22 June 2010

"Where'd ya get those eyes?"

The title for this post is from a 1938 song written by Harry Warren with lyrics by Johnny Mercer, orignally sung by Louis Armstrong in the movie Going Places.  Mother used to sing this song.   "Jeepers, Creepers, where'd ya get those peepers.  Jeepers, Creepers, where'd ya get those eyes?"  Listen to this excellent rendition on youtube.  I found myself singing the jazz standard today after I logged onto FaceBook and discovered that friend DW had Photoshopped one of my favorite pics despite the fact that DMP blinked:

DW had used the quick selection tool to get those "peepers" and bit of the "cheaters" from another pose, copied it, pasted it onto this photo, moved it into position, deslected.  He said it took 2 minutes.  Golly, Gee!

So I just had to try it for myself.  One of the things I love about shooting digital rather than film is that there is no cost associated with a shot.  When I shoot a group, I take several 3-5 as quickly as I can shoot, hoping to catch a good one.  That usually works but sometimes the best pose of each person in the group is in a different shot.  This is a group shot of my cousin's family.  It was the best shot I got of the guys but E's eyes are closed.  M looks good but several folks preferred a shot where she was laughing.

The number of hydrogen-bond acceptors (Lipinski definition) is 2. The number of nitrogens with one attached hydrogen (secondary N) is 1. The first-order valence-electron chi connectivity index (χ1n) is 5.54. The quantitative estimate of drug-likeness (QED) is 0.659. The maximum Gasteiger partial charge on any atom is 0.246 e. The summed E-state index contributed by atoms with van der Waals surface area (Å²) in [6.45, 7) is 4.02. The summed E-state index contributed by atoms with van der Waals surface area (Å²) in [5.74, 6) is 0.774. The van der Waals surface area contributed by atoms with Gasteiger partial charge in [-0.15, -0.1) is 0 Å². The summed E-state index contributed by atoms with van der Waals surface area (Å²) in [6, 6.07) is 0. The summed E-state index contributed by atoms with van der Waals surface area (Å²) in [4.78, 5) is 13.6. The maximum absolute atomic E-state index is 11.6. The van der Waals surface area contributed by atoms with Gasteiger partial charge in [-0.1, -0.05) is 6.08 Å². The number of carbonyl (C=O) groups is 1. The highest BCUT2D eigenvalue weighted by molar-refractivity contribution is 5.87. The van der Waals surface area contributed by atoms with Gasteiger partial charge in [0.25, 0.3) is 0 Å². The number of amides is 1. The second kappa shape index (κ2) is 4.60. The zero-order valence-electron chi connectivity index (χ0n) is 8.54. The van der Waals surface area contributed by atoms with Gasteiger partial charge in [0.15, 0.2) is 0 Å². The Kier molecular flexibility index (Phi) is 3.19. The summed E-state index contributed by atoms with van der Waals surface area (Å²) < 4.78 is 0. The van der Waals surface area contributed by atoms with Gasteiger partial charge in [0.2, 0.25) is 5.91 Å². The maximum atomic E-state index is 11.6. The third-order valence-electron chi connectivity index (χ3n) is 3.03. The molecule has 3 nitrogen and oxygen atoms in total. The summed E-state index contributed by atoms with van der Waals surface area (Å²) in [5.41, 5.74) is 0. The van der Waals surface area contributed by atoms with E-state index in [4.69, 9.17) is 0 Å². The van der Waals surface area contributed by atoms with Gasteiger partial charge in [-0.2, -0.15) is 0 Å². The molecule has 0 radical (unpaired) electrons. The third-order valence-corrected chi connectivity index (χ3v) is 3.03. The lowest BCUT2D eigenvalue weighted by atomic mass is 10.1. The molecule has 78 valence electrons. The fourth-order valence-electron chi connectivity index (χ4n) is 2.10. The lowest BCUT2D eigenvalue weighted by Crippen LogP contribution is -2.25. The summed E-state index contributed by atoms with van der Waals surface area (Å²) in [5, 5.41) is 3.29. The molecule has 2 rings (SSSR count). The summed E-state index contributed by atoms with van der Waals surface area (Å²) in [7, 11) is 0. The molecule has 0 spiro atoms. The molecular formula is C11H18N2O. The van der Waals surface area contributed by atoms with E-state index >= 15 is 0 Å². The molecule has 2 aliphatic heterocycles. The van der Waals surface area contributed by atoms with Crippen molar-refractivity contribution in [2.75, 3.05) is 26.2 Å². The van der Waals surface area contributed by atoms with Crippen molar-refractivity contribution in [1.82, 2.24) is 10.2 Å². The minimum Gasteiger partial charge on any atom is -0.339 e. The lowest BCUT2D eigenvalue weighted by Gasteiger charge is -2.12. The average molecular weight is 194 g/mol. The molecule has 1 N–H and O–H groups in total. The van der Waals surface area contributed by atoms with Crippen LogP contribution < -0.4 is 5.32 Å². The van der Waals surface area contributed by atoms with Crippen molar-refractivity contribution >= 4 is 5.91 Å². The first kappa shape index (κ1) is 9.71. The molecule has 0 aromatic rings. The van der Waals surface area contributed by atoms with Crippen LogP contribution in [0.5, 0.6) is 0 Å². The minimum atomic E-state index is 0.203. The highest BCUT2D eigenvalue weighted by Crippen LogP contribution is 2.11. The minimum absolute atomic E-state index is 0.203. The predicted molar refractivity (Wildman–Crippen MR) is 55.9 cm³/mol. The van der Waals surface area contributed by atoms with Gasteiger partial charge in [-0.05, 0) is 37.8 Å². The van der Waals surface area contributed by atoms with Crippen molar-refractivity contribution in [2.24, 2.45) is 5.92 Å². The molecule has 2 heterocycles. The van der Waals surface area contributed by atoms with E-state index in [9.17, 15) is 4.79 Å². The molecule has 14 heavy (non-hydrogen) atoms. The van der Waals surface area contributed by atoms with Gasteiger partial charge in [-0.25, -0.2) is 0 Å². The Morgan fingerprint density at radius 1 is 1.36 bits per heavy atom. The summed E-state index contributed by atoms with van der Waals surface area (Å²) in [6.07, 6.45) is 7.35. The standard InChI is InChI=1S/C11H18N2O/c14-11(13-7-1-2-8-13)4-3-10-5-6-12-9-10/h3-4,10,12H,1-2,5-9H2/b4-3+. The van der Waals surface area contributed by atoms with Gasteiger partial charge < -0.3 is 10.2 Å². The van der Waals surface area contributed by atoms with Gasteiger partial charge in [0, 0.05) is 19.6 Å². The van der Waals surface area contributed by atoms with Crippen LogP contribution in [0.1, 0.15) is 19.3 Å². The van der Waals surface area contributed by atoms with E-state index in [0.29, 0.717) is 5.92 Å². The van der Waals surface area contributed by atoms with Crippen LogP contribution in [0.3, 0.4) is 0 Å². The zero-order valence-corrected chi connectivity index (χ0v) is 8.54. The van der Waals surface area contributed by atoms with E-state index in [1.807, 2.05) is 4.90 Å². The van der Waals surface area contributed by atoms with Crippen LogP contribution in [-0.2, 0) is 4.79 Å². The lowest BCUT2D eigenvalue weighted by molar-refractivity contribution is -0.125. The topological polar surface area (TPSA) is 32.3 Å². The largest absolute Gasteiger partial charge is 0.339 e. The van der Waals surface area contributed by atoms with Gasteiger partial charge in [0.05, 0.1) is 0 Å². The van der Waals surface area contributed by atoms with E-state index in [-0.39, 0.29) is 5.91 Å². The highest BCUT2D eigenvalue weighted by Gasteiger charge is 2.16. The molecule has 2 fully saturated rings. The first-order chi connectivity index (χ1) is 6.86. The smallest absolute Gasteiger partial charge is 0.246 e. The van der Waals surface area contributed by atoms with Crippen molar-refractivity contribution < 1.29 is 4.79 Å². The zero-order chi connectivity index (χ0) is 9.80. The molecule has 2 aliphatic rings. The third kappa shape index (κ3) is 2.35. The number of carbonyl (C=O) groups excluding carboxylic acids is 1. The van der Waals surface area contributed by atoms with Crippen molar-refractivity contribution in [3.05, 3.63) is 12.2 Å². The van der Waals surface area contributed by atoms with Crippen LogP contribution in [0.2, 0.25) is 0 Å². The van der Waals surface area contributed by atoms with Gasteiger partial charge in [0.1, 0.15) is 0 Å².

Below is a demo.  I first retouched with the spot healer tool to remove a blemish or two.  Then I used the quick selection tool to open E's eyes just like DW had opened DMP's eyes.  It took me several attempts to master the quick selection tool.  Then I deselected. I could have stopped there but I thought it might be interesting to try a head replacement.  I found another shot where I selected the happier face for M. and used copy and paste to move it and deslected.  This demo shows the selections before they were moved into position.  It also helps if there is some clear edge marker to help position.  That little bit of white from M's collar was a big help.  The nose bridge of the glasses also helped.  (Remember I actually did this as a two-step process.) 
The photos need to be the same size, the same pose. A sequence of tripod shots, taken quickly before people had time to move their heads around, would be ideal. It's worth a try in any group that is not quite perfect if you remembered to snap several shots.

And I think you could use this application for insets and other "arty" things if you enjoy playing around.  I love it when I learn something new.  Thanks, DW

I use Adobe Photoshop Elements 8.


Whitney said...

Ooh, that's so good!

BrandyMcD said...

Wow! I knew this kind of thing could be done, but I didn't realize it could be done by the general public. Very neat!

Buenos Chica said...

cool. can't even tell.